The Cost of a Funeral

Information on the costs involved in arranging a funeral

Last updated: 1 September 2017

After you have registered your loved one’s death, arrangements will then need to be made for the funeral. At this point you may be thinking about funeral costs.

How much is a funeral?

Funeral costs vary depending on your location, the circumstance of the death and your requirements for the funeral.

The average cost of a funeral with a traditional burial is £4,257 and the average cost of a funeral with cremation is £3,311 (according to the Royal London National Funeral Cost Index Report 2017). This will, of course, vary depending on specific choices and circumstances.

These funeral costs can be separated into three categories:

  • Funeral director fees
  • Third-party costs (for example the costs of cremation or burial, gravesites, transport, venue booking, ceremony costs)
  • Local authority fees

You may also be eligible for financial help with funeral costs.

Funeral director fees

The value of investing in the experience and support of a registered funeral director cannot be underestimated. Managing all of the funeral arrangements, going through the legal process of registering a death and dealing with your loved one’s personal affairs and estate can add additional stress to what is already a very difficult time.

Compare funeral directors now and read independent customer reviews to help you make an informed decision when choosing a funeral home.

Third-party costs

Funeral directors can alleviate the stress of managing most of the arrangements associated with the funeral. The services that a funeral director will offer will vary from each provider, although most offer assistance with third-party arrangements such as cremation and burial, grave site purchases, transport, memorials, booking of venues, ceremony costs and more.

Burial costs

If you choose burial for your loved one, getting exclusive burial rights within a cemetery can vary between £870 and £7,200.

This can be down to a number of factors. For example, in some parts of the UK grave sites are in high demand, driving the price up. Also, there are more desirable locations within a cemetery, with those located next to a path or in a peaceful, secluded area being more highly valued.

Cremation costs

Cremation is generally less expensive than burial, with around three in four people arranging a funeral in the UK choosing cremation.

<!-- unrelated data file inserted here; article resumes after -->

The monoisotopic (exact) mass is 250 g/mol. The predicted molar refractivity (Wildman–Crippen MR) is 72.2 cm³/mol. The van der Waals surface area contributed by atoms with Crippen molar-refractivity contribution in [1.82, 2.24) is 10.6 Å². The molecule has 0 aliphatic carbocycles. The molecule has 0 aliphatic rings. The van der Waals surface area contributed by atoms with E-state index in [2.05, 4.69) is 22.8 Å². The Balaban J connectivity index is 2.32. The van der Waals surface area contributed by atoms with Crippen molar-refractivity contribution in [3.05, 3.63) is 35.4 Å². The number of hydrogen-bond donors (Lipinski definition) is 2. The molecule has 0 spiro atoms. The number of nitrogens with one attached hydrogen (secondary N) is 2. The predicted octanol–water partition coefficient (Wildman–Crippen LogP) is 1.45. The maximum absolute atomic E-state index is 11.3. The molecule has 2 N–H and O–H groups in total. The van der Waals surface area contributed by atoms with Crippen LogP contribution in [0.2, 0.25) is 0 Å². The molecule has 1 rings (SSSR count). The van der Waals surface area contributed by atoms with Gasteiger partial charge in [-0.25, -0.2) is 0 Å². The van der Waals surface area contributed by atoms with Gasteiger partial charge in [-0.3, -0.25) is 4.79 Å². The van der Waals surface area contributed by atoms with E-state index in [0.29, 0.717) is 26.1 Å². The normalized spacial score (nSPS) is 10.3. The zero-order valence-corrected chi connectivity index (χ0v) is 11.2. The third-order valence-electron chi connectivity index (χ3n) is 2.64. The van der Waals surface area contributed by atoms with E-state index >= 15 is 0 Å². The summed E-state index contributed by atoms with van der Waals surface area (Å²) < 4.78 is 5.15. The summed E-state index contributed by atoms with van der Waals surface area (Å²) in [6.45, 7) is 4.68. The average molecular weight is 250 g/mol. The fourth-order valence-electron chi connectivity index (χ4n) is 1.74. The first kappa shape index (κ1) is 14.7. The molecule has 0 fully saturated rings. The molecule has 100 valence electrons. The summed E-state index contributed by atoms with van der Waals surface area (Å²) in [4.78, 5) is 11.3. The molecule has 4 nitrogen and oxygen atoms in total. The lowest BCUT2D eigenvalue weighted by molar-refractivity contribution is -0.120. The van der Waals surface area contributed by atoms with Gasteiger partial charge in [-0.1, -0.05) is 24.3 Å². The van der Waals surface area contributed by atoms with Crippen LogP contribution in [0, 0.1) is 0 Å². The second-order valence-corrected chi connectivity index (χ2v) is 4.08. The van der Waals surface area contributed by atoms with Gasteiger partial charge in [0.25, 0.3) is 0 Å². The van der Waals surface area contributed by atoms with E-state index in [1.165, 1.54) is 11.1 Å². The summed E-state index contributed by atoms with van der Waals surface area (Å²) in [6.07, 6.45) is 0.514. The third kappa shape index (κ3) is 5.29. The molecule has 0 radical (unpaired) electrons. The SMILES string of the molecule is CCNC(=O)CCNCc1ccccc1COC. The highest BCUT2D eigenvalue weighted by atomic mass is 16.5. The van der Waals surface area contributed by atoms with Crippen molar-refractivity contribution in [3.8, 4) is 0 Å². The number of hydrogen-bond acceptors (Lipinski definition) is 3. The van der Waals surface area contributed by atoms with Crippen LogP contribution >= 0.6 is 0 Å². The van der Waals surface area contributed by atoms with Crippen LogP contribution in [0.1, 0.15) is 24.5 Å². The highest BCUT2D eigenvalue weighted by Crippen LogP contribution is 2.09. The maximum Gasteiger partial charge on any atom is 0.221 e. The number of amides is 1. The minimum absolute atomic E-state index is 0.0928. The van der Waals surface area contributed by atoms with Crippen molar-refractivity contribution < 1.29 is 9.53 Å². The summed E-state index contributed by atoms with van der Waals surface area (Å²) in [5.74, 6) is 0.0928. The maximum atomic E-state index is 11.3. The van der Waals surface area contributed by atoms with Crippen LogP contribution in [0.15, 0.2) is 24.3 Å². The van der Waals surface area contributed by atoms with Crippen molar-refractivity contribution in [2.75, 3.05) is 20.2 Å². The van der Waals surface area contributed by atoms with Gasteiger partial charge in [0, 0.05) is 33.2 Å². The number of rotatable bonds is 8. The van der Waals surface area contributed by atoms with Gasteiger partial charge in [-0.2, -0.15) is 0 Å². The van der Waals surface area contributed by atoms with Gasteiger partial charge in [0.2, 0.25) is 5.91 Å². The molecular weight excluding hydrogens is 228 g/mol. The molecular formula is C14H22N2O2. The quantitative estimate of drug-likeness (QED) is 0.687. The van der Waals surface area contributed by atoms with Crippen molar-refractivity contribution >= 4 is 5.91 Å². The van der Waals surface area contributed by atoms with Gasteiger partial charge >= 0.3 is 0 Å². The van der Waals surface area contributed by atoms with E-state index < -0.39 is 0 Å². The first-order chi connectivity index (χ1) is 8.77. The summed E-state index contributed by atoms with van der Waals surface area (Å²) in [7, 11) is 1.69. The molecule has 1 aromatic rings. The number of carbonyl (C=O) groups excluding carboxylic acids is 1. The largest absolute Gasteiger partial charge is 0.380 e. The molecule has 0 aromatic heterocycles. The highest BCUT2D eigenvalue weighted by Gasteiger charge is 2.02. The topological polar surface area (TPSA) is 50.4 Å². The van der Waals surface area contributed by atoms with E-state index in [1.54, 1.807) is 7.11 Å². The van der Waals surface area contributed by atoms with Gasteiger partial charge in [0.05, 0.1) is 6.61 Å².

Depending on where you are in the UK, a crematorium will charge between £500 and £900 in cremation costs, with lower rates sometimes offered for less in-demand times, such as early mornings.

The crematorium will provide a plastic urn for the ashes to be kept in, but you may want to choose a different urn if you wish to keep your loved one’s ashes at home. Similarly, if you wish to bury the ashes, special caskets are available.

You can purchase an ashes gravesite in a cemetery with a two-person capacity for a 50-year period for between £100 to £1,700. Some larger plots capable of accommodating the cremated remains of a four people are also available.

Scattering costs can also apply, if the ashes are scattered within the cemetery or over an existing grave.

Other third-party costs

  • The cost of the coffin or casket
  • Professional services (including liaisons with third parties)
  • Funeral home facilities (for example the Chapel of Rest)
  • Presentation of your loved one
  • Hearse/Limousines
  • Administration charges
  • Staff for the funeral itself (including bearers)

You may wish to have your loved one embalmed or have extra services added to the funeral that don’t come as standard with most funeral home packages. You will need to discuss these with your funeral director.

Below is a list of services that are not typically included in funeral director packages:

Local authority fees

Before cremation can take place, two certificates need to be issued – the Certificate of Medical Attendant (Form 4) and the Confirmatory Medical Certificate (Form CR5). Each form will need to be certified by a different doctor. This generally costs £82 each, under guidelines set out by the British Medical Association (2015) but can occasionally vary. On rare occasions, a voluntary post-mortem examination is carried out by the hospital, which results in the bereaved only paying for one of these fees.

The Death Certificate costs £4 in England and Wales, £8 in Northern Ireland and £10 in Scotland, if purchased at the time you register the death. Copies will cost more, when you order them at a later date.

Additional costs will need to be factored in if you are planning to repatriate your loved one for a funeral overseas. These expenses are even more difficult to predict, as paperwork and procedures need to be undertaken in the UK and the destination country and costs can vary. Many people choose a funeral director that specialises in repatriations and can arrange for what needs to be done in both countries.

If you are concerned about being able to afford your loved one’s funeral, financial help with funeral costs is available.